Feature Articles

May 2013

Some Exhibits That Are Still On View

Our policy at Carolina Arts is to present a press release about an exhibit only once and then go on, but many major exhibits are on view for months. This is our effort to remind you of some of them.

The Hickory Museum of Art in Hickory, NC, is presenting the work of Asheville, NC, painter Barbara Fisher. Spontaneous Intention spans two galleries on the Museum’s first floor and runs through June 23, 2013. The paintings in Spontaneous Intention explore the history of process and transformation, and continually remind the viewer of the inevitability of change and the impermanence inherent in all things. The wood surfaces are sanded, scribbled on, painted over, wiped off and otherwise distressed. The paintings are worked over a long period of time, giving the appearance of old walls that have been written and drawn on for years.

The Reynolda House Museum of American Art in Winston-Salem, NC, is still presenting The Armory Show: One Hundred Years Later, an exhibition celebrating the 100th anniversary of the original groundbreaking New York City show. The exhibition is on view in the West Bedroom gallery of the historic house through June 23, 2013. The Armory Show originally opened in New York in 1913. The work of American artists like George Bellows, Robert Henri and John Sloan was considered progressive, but the work of European artists like Paul Cézanne, Marcel Duchamp, Pablo Picasso and Paul Gauguin truly shocked exhibition visitors. Despite the poor reception of the work by some members of the press and the general public, the work in the Armory Show went on to inspire a significant number of American artists.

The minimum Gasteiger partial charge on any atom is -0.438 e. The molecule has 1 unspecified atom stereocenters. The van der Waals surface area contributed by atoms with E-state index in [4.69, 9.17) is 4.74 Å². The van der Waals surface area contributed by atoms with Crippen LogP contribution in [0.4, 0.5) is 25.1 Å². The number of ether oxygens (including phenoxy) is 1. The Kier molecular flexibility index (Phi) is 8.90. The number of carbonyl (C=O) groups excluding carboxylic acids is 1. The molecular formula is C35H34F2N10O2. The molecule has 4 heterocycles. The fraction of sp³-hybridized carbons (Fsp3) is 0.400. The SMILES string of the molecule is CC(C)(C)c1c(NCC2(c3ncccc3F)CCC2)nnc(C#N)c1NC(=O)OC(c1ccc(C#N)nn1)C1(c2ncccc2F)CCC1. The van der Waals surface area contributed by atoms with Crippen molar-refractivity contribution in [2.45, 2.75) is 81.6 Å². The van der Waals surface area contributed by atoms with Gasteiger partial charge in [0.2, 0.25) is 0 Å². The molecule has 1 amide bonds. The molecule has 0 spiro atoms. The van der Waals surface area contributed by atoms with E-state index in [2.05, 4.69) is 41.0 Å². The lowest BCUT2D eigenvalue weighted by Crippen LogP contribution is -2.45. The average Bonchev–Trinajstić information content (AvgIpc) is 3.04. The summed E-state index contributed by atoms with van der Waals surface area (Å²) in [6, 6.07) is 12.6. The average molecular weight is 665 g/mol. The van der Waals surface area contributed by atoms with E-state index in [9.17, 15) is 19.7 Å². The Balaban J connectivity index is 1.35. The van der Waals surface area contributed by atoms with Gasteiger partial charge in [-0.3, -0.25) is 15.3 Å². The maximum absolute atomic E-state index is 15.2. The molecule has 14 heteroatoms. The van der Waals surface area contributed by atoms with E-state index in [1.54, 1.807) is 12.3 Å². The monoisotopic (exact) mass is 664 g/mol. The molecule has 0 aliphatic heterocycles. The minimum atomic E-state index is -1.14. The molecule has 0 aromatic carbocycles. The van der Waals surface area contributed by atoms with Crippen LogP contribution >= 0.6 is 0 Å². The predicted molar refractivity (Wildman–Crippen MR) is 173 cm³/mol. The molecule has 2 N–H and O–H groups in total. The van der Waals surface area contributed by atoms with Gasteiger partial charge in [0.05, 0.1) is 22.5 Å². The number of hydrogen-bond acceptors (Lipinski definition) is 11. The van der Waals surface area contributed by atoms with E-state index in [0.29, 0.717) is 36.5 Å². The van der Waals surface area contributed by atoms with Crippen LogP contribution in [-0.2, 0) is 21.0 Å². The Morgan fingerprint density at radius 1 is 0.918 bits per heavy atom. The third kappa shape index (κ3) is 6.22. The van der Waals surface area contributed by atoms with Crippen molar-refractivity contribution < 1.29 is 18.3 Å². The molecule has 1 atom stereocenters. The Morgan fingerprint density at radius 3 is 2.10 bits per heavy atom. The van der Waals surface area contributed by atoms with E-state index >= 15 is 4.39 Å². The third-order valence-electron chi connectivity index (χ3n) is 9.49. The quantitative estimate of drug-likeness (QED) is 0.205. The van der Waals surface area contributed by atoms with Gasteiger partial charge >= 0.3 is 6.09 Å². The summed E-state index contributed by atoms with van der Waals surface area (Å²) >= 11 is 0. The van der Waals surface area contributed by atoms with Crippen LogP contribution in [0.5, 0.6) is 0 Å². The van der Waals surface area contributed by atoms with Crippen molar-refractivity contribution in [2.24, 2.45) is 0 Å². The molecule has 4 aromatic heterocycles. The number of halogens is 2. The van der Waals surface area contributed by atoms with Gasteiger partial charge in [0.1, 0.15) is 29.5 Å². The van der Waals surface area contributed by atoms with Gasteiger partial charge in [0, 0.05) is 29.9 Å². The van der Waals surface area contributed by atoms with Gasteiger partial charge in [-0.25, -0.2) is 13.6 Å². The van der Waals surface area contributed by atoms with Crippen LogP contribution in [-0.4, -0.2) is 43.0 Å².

The Mint Museum Randolph in Charlotte, NC, is still presenting the exhibit, American Ceramics, 1825 - 1875, a look at a period of evolution, expansion, and innovation in American ceramics, on view through July 14, 2013. The mid-nineteenth century was a time of evolution, expansion, and innovation in American ceramics. While utilitarian forms in earthenware and stoneware continued to be made throughout the century, their numbers slowly decreased as a growing urban population had less need for large storage jars, churns, and other objects designed for an agrarian economy. Many potters adjusted to this lower demand by creating wares that were more aesthetically appealing – objects that consumers would want to live with in their homes.

The Bechtler Museum of Modern Art in Charlotte, NC, is presenting Artistic Relationships: Partners, Mentors, Lovers, featuring more than 80 works by Joan Miró, Alexander Calder and others who were connected by the creative spirit and personal circumstances, on view through July 29, 2013. The story of the Bechtler art collection is one of relationships. There were the relationships members of the Bechtler family forged with the modern artists they collected. And then there were the relationships some of the artists in the collection had with each other.


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